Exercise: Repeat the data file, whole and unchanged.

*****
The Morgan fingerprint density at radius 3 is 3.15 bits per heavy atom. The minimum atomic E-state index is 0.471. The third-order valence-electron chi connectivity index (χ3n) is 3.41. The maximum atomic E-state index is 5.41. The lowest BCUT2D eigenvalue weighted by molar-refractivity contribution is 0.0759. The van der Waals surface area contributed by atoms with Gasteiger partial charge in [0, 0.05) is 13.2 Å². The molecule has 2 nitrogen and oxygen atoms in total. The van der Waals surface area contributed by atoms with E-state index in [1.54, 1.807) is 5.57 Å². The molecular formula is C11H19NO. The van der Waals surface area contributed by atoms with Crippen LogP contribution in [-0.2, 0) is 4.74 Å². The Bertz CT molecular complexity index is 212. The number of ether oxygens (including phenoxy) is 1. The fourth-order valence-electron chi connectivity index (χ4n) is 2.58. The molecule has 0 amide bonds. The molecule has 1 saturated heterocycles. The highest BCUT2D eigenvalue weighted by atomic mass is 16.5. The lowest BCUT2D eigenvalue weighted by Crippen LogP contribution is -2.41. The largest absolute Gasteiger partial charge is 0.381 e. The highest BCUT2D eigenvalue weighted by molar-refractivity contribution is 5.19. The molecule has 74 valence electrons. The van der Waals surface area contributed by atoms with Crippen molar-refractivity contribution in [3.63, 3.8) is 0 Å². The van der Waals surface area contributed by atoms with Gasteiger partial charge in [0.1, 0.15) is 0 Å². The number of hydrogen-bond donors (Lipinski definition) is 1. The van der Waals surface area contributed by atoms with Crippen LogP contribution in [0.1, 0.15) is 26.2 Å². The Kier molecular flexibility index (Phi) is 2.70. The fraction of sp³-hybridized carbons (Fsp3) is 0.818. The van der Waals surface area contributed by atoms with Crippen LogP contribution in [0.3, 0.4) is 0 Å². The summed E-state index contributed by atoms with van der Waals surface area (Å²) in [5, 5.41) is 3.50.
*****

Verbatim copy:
The Morgan fingerprint density at radius 3 is 3.15 bits per heavy atom. The minimum atomic E-state index is 0.471. The third-order valence-electron chi connectivity index (χ3n) is 3.41. The maximum atomic E-state index is 5.41. The lowest BCUT2D eigenvalue weighted by molar-refractivity contribution is 0.0759. The van der Waals surface area contributed by atoms with Gasteiger partial charge in [0, 0.05) is 13.2 Å². The molecule has 2 nitrogen and oxygen atoms in total. The van der Waals surface area contributed by atoms with E-state index in [1.54, 1.807) is 5.57 Å². The molecular formula is C11H19NO. The van der Waals surface area contributed by atoms with Crippen LogP contribution in [-0.2, 0) is 4.74 Å². The Bertz CT molecular complexity index is 212. The number of ether oxygens (including phenoxy) is 1. The fourth-order valence-electron chi connectivity index (χ4n) is 2.58. The molecule has 0 amide bonds. The molecule has 1 saturated heterocycles. The highest BCUT2D eigenvalue weighted by atomic mass is 16.5. The lowest BCUT2D eigenvalue weighted by Crippen LogP contribution is -2.41. The largest absolute Gasteiger partial charge is 0.381 e. The highest BCUT2D eigenvalue weighted by molar-refractivity contribution is 5.19. The molecule has 74 valence electrons. The van der Waals surface area contributed by atoms with Crippen molar-refractivity contribution in [3.63, 3.8) is 0 Å². The van der Waals surface area contributed by atoms with Gasteiger partial charge in [0.1, 0.15) is 0 Å². The number of hydrogen-bond donors (Lipinski definition) is 1. The van der Waals surface area contributed by atoms with Crippen LogP contribution in [0.1, 0.15) is 26.2 Å². The Kier molecular flexibility index (Phi) is 2.70. The fraction of sp³-hybridized carbons (Fsp3) is 0.818. The van der Waals surface area contributed by atoms with Crippen LogP contribution in [0.3, 0.4) is 0 Å². The summed E-state index contributed by atoms with van der Waals surface area (Å²) in [5, 5.41) is 3.50.